In This Article Cross-Cultural Communication

  • Introduction
  • General Reviews
  • Textbooks
  • Edited Volumes
  • Authored Books
  • Country/Region-Specific Books
  • Journals
  • Cross-Cultural Communication Competence Frameworks
  • Communication in Global Virtual Teams

Management Cross-Cultural Communication
by
Chao C. Chen, Huan Wang
  • LAST MODIFIED: 24 July 2018
  • DOI: 10.1093/obo/9780199846740-0148

Introduction

Cross-cultural communication is a field of study composed of two streams: (i) cross-cultural comparisons of how individuals from one culture communicate differently than those from another culture and (ii) communication dynamics involving interactions of people from different cultures. The critical difference between the two streams is that the former does not necessarily involve interactions among members from different cultures whereas the latter does. Nevertheless, cross-cultural communication and intercultural communication are often used interchangeably, partly because intercultural communication is fraught with cross-cultural communication differences and assumes such differences as given. Therefore, cultural differences are the dominating frameworks, such as Hofstede’s national culture dimensions (Hofstede 1980, cited under Hofstede’s National Cultural Dimensions and Communication), for studying both cross-cultural communication differences and intercultural communication dynamics. Many references included here adopt the term “intercultural communication,” yet the content is primarily about cross-cultural differences in communication; a few, however, are exclusively devoted to interactions of people from different cultures. The bibliography that we have built therefore centers around how various cultural dimensions affect and account for between culture communication differences and inter-cultural communication dynamics and how cross-cultural or intercultural communication competence affects intercultural-communication effectiveness.

General Reviews

This section featured some noticeable review articles and books on cross-cultural communication. Gudykunst 2003 initiates scholarly dialogue on cross-cultural communication. Lewis 2010 explicitly provides theoretical framework to study the subject. Ting-Toomey 2010 reviews dominant conceptual and theoretical work on cross-cultural communication, whereas Merkin, et al. 2014 and Taras, et al. 2010 take an empirical approach to show the implications of cross-cultural communication. Lastly, Smith 2011 offers a refreshing perspective to study communication as a key cultural dimension.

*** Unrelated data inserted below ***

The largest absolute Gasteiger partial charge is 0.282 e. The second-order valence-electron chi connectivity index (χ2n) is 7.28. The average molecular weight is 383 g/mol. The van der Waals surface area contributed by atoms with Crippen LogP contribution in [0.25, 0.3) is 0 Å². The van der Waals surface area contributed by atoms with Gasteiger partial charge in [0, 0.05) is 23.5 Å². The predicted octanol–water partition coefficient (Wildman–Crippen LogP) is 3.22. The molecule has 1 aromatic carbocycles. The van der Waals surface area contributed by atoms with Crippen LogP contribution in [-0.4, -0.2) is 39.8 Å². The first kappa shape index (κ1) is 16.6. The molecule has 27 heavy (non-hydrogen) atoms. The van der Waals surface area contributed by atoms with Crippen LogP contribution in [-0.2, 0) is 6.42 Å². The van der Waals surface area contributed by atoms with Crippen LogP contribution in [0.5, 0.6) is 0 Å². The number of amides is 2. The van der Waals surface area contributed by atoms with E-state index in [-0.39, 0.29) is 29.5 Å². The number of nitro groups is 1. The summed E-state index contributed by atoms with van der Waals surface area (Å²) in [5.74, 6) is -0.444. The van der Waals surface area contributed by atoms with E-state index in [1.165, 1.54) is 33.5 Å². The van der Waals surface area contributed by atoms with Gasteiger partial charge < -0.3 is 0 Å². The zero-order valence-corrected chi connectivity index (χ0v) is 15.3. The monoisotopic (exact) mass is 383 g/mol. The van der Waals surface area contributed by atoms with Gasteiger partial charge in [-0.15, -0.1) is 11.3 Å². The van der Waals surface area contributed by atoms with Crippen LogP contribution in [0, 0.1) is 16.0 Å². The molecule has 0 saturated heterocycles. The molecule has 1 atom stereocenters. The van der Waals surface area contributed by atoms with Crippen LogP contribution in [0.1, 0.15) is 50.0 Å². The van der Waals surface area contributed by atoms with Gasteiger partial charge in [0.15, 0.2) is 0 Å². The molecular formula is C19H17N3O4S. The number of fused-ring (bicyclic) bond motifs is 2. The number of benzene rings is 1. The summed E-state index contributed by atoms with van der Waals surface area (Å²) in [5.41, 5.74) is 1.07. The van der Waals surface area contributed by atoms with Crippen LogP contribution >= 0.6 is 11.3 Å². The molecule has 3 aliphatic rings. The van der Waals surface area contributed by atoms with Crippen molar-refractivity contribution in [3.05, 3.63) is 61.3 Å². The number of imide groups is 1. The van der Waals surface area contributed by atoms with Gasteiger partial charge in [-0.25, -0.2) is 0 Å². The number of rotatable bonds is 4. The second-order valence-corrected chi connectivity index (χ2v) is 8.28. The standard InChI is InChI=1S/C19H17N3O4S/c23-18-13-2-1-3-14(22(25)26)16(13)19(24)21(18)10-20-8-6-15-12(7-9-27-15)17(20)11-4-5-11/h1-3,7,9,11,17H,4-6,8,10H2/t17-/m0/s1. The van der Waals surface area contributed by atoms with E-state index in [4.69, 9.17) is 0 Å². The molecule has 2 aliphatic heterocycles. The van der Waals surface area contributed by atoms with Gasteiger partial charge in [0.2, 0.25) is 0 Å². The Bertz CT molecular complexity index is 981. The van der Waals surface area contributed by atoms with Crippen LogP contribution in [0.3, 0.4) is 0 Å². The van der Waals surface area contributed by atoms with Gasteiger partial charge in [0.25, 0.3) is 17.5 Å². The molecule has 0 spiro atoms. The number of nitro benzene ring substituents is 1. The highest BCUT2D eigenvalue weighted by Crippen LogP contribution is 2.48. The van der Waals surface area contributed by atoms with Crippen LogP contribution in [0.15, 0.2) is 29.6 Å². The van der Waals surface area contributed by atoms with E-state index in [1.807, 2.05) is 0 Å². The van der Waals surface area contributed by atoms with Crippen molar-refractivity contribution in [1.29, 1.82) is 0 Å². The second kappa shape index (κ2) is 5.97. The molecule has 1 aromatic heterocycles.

• Gudykunst, William B., ed. Cross-Cultural and Intercultural Communication. Thousand Oaks, CA: SAGE, 2003.

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    This book offers a comprehensive, theoretical review of cross-cultural communication. Notably, the topics include languages, nonverbal communication, expression and perception of emotion, cognition and affect, and face concerns, among other topics. Also see Edited Volumes.

  • Lewis, R. D. When Cultures Collide: Leading across Cultures. 3d ed. Boston: Nicholas Brealey, 2010.

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    The three-part book reviews various frameworks in cross-cultural management. In chapter 5, “Bridging the Communication,” the author provides various communication patterns across cultures (e.g., Italian, Finnish, German, French, English, Swedish, Spanish, American) and other communication patterns that are relevant in management context (e.g., listening habit and listener attention span).

  • Merkin, Rebecca, Vas Taras, and Piers Steel. “State of the Art Themes in Cross-Cultural Communication Research: A Systematic and Meta-Analytic Review.” International Journal of Intercultural Relations 38.Suppl. C (2014): 1–23.

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    This recent meta-analysis contains sixty empirical publications and extensively reviewed and tested the cross-cultural effect, in terms of Hofstede’s national cultural dimensions, on various communication patterns. Also see Hofstede’s National Cultural Dimensions and Communication.

  • Smith, Peter B. “Communication Styles as Dimensions of National Culture.” Journal of Cross-Cultural Psychology 42.2 (2011): 216–233.

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    The author proposes national cultures could be distinguished according to the styles of communication (high/low of agreement/disagreement): extremity culture, consensus culture, dissent culture, and moderate culture. In the process of theorizing the framework, the author also thoroughly reviews national level predictors that affect communicative behavior.

  • Taras, Vas, Bradley L. Kirkman, and Piers Steel. “Examining the Impact of Culture’s Consequences: A Three-Decade, Multilevel, Meta-Analytic Review of Hofstede’s Cultural Value Dimensions.” Journal of Applied Psychology 95.3 (2010): 405–439.

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    This review mainly focuses on the effects of Hofstede’s cultural value dimensions in a management context. Pages 416 and 420 each feature a table providing the main effect of communication patterns and individualism and uncertainty avoidance.

  • Ting-Toomey, Stella. “Applying Dimensional Values in Understanding Intercultural Communication.” Communication Monographs 77.2 (2010): 169–180.

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    A comprehensive review of both distinctive as well as dimensional value framework for cross-cultural communication studies. The author argues in cross-cultural communication studies treating cultural values such as individualism and collectivism as continuous dimensions would facilitate theoretical interpretation of cross-cultural differences. Also see Hofstede’s National Cultural Dimensions and Communication.

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